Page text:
Why Does Equality of Opportunity Stop at the Skin?

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Only Skin Deep?

Equality of outcome would not stop at the skin, it would seek to mute those traits that made Jeff Bezos successful, leveling the valleys of human achievement with the mountains. Also known as equity, in economic success there would be very little difference, if at all, between anyone. This conception of equality is typically used interchangeably with Communism, although there is some daylight between the two. Communism does not explicitly state the neutering of ability as a goal, but it seems to occur because it fails to conform to our innate sense of fairness and competition.

The common saying in the Soviet Union: “They pretend to pay us and we pretend to work,” seems to say it all.

Success is just the product of luck, inherited or random traits. Communism did not reward those individuals with exceptional traits enough to accentuate their traits, whereas perhaps capitalism rewards them too greatly?

Determinism (and Therefore Equity?) Makes you Bad?

This ties into equity because if you believe that your performance does not matter in terms of rewards, why bother? Why drag this husk of a body around with any care?

It seems that equality of opportunity is simply the unseemly practical rule for our economics — that some have poor abilities and will flounder in debt for their entire life, while others flourish as captains of industry or stories— although King owes some of his writing prowess to the power of mescaline. Neither competent or incompetent are responsible for their position — through the inheritance of traits or the random wiring of the brain they became either competent or incompetent in a market economy. Copy 10 Jeff Bezos’ and they will all do fine in a market economy, I’m sure.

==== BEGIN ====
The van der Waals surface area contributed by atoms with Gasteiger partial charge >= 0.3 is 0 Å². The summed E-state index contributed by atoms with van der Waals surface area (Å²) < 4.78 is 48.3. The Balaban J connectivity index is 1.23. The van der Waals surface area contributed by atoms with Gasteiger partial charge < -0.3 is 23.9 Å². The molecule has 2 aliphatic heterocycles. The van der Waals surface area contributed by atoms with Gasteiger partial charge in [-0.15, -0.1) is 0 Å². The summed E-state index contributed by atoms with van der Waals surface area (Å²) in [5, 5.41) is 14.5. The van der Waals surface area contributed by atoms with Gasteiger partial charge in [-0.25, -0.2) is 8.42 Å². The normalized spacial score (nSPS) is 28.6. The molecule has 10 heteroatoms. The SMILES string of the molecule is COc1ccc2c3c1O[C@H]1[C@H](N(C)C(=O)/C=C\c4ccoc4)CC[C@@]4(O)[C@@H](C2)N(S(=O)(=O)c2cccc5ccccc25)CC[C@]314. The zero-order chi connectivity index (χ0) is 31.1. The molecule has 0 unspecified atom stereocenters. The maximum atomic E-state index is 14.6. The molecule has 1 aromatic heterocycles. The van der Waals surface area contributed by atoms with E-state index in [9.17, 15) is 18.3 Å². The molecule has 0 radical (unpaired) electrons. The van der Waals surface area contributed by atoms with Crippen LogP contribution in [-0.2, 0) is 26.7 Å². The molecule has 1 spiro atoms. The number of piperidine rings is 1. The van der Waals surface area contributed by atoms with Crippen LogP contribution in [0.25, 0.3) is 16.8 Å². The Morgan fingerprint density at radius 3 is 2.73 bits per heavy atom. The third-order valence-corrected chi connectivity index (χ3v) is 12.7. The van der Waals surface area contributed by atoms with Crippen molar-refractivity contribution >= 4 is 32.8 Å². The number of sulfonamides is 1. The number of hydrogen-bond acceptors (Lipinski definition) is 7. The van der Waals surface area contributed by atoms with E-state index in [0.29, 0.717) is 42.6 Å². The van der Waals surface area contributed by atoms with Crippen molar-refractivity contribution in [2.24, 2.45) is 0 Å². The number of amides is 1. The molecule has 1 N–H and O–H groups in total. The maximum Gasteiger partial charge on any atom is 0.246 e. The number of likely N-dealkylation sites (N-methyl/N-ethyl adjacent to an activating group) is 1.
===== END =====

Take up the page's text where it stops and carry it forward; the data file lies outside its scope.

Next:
Can we Become More Equal?

Every citizen does not deserve equal economic outcome because their economic contribution varies. There is a baseline of necessities that citizens should be ensured, but beyond that, for practical reasons nothing else can be granted. The state cannot ensure equal outcome, and it certainly cannot ensure equal enjoyment from the basic necessities it ensures for its citizens.

The problem of ensuring similar outcomes is one thing, but ensuring similar subjective levels of enjoyment from activities and success is another — but it seems to be the next step to achieving true equality — at the cost of personal freedom it would seem. This appears impossible because of the lack of knowledge about what is fulfilling for each person, and the lack of jobs that accentuate each personality.

This might come back in a big way when psychology and big data advances, and we are able to acquire enough information about every person as to know them better than they know themselves. If you doubt that this will ever happen, think about the last time you clicked on an ad that was recommended for you, and a moment later you caught yourself thinking: “why the hell did I click on that?” This seems like a small first step, but given the exponential speed of technology, we are sure to be surprised.

What will happen to the value of things when we know exactly how much a person values a particular service, good, or job? Would a new equality focus on getting all citizens, as we do now, ONLY things it finds valuable, such as voting rights, access to housing, jobs, thriving communities? Or would it prioritize those things that each individual values most? And ensure each individual get a complete package of “citizenship” that is tailored to their personal affinities for materials, jobs, and conception of well-being? The only thing preventing this from being a serious question right now is limitations in knowledge about psychology.

Writes about science, politics, philosophy, and the spaces that separates us as as species — and occasionally in story form.

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